ESP32 writing file to SD card

In this tutorial we will learn how to connect the ESP32 to a SD card and write a file to it.

Introduction

In this tutorial we will learn how to connect the ESP32 to a SD card and write a file to it.

We will focus on the actual code to interact with the SD card and not on how to do the wirings, since there are multiple approaches that can be followed (using a board with a built in SD card adapter, connecting to an external adapter, etc..).

In my case, I’m using a HW-818 ESP32 board model, which can be bought at eBay for around 10 Euros (link here). This board contains a SD card socket that we can use to get started right away, without the need for additional electronics.

Nonetheless, take in consideration that there are two libraries available in the Arduino core to interact with a SD card: the SD and SD_MMC. You can read the difference about them here. For more details, you can also consult the Espressif documentation about the lower level drivers.

So, depending on your hardware configuration, you should choose the correct one. For the board I’m using, I need to include the SC_MMC library.

The code

We will start the code by including the SD_MMC.h library. This library, included in the Arduino core, allows us to interact with the the SD card connected to the ESP32.

#include "SD_MMC.h"

Then, we will move to the Arduino setup function. We will start, as usual, by opening a serial connection. This way, we can print some outputs from our program to the serial port.

Serial.begin(115200);

After this, we will mount the SD card. Only after this procedure we can start interacting with it. To mount the SD card, we need to call the begin method on the SD_MMC extern variable. This procedure was already covered in more detail on this previous post.

Note that this method returns a Boolean value indicating if the procedure was successful or not. Naturally, if the mounting procedure fails, we shall not try to write content to the SD card, as it won’t work.

So, we will use the returning value of the begin method call for error checking.

if(!SD_MMC.begin()){
    Serial.println("Failed to mount card");
    return;
}

Next, we will take care of opening a file in writing mode. But before we move into the actual code, we will analyze the SD_MMC extern variable in more detail.

This variable, which becomes available after including the SD_MMC.h library, is an object of class SDMMCFS. This class inherits from the FS class, which is a file system wrapper class. This means we can interact with the SD_MMC extern variable in a very similar way like we did when interacting with the SPIFFS file system, in previous tutorials.

So, to create a new file, we need to open it with a call to the open method on the SD_MMC variable. This method receives as first argument the name of the file and as second the opening mode.

For our testing scenario, we will create a file called “/test.txt“. Additionally, we will be opening a file to write content to it. So, we want to open it in write mode. Thus, as second argument of the open method, we pass the constant FILE_WRITE (value defined here).

It’s important to take in consideration that the file doesn’t need to exist before we call this method. So, this method call will take care of the file creation.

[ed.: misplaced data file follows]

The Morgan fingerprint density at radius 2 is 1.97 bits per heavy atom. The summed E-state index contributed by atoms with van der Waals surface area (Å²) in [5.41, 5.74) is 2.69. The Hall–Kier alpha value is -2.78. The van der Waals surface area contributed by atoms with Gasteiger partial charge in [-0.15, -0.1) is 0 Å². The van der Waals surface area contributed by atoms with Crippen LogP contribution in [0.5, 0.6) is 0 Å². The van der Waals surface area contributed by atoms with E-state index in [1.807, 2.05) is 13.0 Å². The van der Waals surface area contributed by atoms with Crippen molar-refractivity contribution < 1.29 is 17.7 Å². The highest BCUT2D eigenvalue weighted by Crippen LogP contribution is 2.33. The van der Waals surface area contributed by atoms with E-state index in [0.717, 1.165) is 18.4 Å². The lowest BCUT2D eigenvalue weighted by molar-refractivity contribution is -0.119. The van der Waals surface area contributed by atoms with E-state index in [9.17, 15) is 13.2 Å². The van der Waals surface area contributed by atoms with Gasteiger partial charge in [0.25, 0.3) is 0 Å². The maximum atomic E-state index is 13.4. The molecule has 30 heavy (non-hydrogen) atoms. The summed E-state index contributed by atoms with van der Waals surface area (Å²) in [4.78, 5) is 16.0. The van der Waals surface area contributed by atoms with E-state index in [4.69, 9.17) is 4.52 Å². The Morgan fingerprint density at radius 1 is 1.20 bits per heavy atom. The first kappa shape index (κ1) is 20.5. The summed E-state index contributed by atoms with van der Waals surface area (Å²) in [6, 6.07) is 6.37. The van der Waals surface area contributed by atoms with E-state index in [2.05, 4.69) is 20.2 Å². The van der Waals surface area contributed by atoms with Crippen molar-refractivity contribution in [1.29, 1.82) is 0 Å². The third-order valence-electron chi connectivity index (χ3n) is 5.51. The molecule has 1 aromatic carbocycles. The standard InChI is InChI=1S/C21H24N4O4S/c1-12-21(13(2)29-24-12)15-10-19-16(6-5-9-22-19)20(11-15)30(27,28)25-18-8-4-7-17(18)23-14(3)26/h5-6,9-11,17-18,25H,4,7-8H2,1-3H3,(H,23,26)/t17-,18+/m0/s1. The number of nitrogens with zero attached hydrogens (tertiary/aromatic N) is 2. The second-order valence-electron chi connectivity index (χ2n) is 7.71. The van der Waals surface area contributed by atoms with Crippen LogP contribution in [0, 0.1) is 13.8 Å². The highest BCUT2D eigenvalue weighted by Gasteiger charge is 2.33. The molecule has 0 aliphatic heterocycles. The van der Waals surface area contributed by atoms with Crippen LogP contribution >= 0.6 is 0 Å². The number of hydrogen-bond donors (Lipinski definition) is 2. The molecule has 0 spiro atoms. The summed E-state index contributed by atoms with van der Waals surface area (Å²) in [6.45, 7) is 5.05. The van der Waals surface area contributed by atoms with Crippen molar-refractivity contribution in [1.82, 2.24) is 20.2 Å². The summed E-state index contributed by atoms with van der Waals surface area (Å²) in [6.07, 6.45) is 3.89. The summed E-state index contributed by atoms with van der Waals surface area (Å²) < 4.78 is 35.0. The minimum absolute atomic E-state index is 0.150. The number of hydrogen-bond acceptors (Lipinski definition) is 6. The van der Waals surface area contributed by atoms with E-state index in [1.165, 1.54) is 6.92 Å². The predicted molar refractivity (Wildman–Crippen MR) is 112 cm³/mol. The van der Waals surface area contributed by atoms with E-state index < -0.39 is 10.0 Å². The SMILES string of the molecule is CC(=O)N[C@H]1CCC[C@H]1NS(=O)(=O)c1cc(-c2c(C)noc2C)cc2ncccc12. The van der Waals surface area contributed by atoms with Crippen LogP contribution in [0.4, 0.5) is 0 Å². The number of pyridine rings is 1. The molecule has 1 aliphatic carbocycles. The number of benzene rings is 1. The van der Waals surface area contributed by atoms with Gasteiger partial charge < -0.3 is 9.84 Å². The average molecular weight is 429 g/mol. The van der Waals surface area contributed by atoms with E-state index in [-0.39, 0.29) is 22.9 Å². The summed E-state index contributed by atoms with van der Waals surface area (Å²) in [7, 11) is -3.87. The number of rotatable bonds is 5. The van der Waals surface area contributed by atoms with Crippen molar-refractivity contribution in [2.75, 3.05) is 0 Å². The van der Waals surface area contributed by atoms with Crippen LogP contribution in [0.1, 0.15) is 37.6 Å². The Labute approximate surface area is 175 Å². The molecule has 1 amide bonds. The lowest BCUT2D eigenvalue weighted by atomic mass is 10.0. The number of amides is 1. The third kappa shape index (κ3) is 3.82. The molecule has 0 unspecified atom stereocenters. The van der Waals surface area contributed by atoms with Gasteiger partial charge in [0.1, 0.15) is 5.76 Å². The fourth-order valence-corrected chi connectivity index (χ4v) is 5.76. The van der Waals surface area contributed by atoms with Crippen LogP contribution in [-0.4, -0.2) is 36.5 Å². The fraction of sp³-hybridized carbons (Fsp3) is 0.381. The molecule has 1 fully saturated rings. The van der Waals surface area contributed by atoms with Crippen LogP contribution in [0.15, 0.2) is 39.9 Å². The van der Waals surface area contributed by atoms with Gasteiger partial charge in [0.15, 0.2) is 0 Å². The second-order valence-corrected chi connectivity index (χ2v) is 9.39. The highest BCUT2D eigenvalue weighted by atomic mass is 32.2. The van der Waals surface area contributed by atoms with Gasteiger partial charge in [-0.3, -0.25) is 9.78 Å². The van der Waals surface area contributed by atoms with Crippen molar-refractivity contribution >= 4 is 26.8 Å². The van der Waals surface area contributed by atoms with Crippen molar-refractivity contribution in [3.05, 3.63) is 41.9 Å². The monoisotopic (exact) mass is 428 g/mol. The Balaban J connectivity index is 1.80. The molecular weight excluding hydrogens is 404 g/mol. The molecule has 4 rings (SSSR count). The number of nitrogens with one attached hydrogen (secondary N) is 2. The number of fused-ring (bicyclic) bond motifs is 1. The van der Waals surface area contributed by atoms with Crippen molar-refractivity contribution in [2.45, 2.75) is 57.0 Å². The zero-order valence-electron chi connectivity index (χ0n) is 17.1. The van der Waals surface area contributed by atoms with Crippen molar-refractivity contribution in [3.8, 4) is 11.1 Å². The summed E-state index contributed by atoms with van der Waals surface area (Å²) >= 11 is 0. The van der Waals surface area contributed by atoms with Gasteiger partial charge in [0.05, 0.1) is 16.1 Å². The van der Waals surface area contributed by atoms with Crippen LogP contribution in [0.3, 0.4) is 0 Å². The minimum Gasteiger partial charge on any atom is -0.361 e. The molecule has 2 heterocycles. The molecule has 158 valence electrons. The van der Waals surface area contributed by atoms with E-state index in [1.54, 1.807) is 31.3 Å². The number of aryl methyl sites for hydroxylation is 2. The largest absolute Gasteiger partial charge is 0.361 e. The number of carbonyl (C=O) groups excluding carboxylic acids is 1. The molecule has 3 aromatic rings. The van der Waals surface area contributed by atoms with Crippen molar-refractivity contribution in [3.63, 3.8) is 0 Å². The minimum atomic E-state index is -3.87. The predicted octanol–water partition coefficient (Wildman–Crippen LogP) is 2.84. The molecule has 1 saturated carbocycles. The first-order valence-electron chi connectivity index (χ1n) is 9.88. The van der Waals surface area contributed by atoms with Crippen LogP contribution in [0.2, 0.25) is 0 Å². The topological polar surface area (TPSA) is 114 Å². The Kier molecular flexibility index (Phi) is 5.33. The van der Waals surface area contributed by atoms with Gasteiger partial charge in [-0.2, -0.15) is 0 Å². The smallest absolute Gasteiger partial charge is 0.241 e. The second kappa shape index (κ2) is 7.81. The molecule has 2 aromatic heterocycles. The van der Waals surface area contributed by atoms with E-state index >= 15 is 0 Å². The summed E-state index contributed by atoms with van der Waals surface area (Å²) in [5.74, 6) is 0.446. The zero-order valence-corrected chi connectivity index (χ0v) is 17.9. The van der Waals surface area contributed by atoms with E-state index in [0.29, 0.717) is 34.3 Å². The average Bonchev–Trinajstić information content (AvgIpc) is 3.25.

As output, the open method returns an object of class File. We will store it in a variable, so we can write content to it below.

File file = SD_MMC.open("/test.txt", FILE_WRITE);

Before we proceed with the writing operation, we will do an error check to confirm the file was correctly opened. The File class overloads the C++ Boolean operator. Thus, we can use a simple IF condition to check if it was correctly opened. If not, we will print an error message and finish our program, since it won’t be possible to write content to the file.

if(!file){
    Serial.println("Opening file failed");
    return;
}

In case the opening procedure works, we can then write content to the file. To do so, we can simply use the print method, passing as input a string with the content to write. Note that this method returns as output the number of bytes written to the file, which we can use for a simple error checking.

if(file.print("Test file write")){
    Serial.println("File write success");
} else {
    Serial.println("File write failed");
}

To finalize our code, we will call the close method on our file object.

file.close();

The complete code can be seen below. The main loop was left empty since all our application was implemented in the Arduino setup function.

#include "SD_MMC.h"
 
void setup(){
   
    Serial.begin(115200);
     
    if(!SD_MMC.begin()){
        Serial.println("Failed to mount card");
        return;
    }

    File file = SD_MMC.open("/test.txt", FILE_WRITE);
    
    if(!file){
        Serial.println("Opening file failed");
        return;
    }
    
    if(file.print("Test file write")){
        Serial.println("File write success");
    } else {
        Serial.println("File write failed");
    }

    file.close();
}
 
void loop(){}

Testing the code

To test the code, simply compile it and upload it to your ESP32, using the Arduino IDE. Once the procedure finishes, open the IDE serial monitor.

You should get an output like figure 1. As can be seen, the file was successfully written to the SD card.

Output of the program, showing the success message.
Figure 1 – Output of the program, showing the success message.

Leave a Reply

%d bloggers like this: